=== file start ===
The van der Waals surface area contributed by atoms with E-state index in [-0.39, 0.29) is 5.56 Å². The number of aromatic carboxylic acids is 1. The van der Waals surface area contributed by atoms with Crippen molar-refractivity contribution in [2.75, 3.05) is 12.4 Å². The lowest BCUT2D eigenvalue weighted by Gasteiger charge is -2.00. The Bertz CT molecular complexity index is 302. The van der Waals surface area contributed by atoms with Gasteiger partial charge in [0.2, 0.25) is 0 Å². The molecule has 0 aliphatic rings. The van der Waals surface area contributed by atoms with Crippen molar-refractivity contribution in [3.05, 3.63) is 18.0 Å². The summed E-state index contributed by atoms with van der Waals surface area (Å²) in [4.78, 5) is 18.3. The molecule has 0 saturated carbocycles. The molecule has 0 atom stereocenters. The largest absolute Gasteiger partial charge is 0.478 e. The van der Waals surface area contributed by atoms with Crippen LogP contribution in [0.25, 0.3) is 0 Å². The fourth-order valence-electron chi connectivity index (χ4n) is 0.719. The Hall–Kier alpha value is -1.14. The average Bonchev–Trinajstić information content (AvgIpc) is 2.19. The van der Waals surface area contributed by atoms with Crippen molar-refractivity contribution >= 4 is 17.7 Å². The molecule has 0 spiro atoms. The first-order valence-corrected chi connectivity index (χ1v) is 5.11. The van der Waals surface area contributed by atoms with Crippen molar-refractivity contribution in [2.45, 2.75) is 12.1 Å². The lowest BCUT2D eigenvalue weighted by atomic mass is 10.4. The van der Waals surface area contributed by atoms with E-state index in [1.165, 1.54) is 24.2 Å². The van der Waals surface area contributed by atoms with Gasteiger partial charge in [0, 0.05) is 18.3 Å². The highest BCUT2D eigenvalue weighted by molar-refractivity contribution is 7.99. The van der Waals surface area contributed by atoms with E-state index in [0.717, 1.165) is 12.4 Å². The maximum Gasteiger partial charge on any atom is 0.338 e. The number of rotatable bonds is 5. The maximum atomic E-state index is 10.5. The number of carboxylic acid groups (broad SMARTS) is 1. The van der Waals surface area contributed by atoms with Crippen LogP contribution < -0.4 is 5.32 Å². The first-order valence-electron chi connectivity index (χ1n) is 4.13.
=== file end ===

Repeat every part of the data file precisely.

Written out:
The van der Waals surface area contributed by atoms with E-state index in [-0.39, 0.29) is 5.56 Å². The number of aromatic carboxylic acids is 1. The van der Waals surface area contributed by atoms with Crippen molar-refractivity contribution in [2.75, 3.05) is 12.4 Å². The lowest BCUT2D eigenvalue weighted by Gasteiger charge is -2.00. The Bertz CT molecular complexity index is 302. The van der Waals surface area contributed by atoms with Gasteiger partial charge in [0.2, 0.25) is 0 Å². The molecule has 0 aliphatic rings. The van der Waals surface area contributed by atoms with Crippen molar-refractivity contribution in [3.05, 3.63) is 18.0 Å². The summed E-state index contributed by atoms with van der Waals surface area (Å²) in [4.78, 5) is 18.3. The molecule has 0 saturated carbocycles. The molecule has 0 atom stereocenters. The largest absolute Gasteiger partial charge is 0.478 e. The van der Waals surface area contributed by atoms with Crippen LogP contribution in [0.25, 0.3) is 0 Å². The fourth-order valence-electron chi connectivity index (χ4n) is 0.719. The Hall–Kier alpha value is -1.14. The average Bonchev–Trinajstić information content (AvgIpc) is 2.19. The van der Waals surface area contributed by atoms with Crippen molar-refractivity contribution >= 4 is 17.7 Å². The molecule has 0 spiro atoms. The first-order valence-corrected chi connectivity index (χ1v) is 5.11. The van der Waals surface area contributed by atoms with Crippen molar-refractivity contribution in [2.45, 2.75) is 12.1 Å². The lowest BCUT2D eigenvalue weighted by atomic mass is 10.4. The van der Waals surface area contributed by atoms with E-state index in [1.165, 1.54) is 24.2 Å². The van der Waals surface area contributed by atoms with Gasteiger partial charge in [0, 0.05) is 18.3 Å². The highest BCUT2D eigenvalue weighted by molar-refractivity contribution is 7.99. The van der Waals surface area contributed by atoms with E-state index in [0.717, 1.165) is 12.4 Å². The maximum Gasteiger partial charge on any atom is 0.338 e. The number of rotatable bonds is 5. The maximum atomic E-state index is 10.5. The number of carboxylic acid groups (broad SMARTS) is 1. The van der Waals surface area contributed by atoms with Crippen LogP contribution < -0.4 is 5.32 Å². The first-order valence-electron chi connectivity index (χ1n) is 4.13.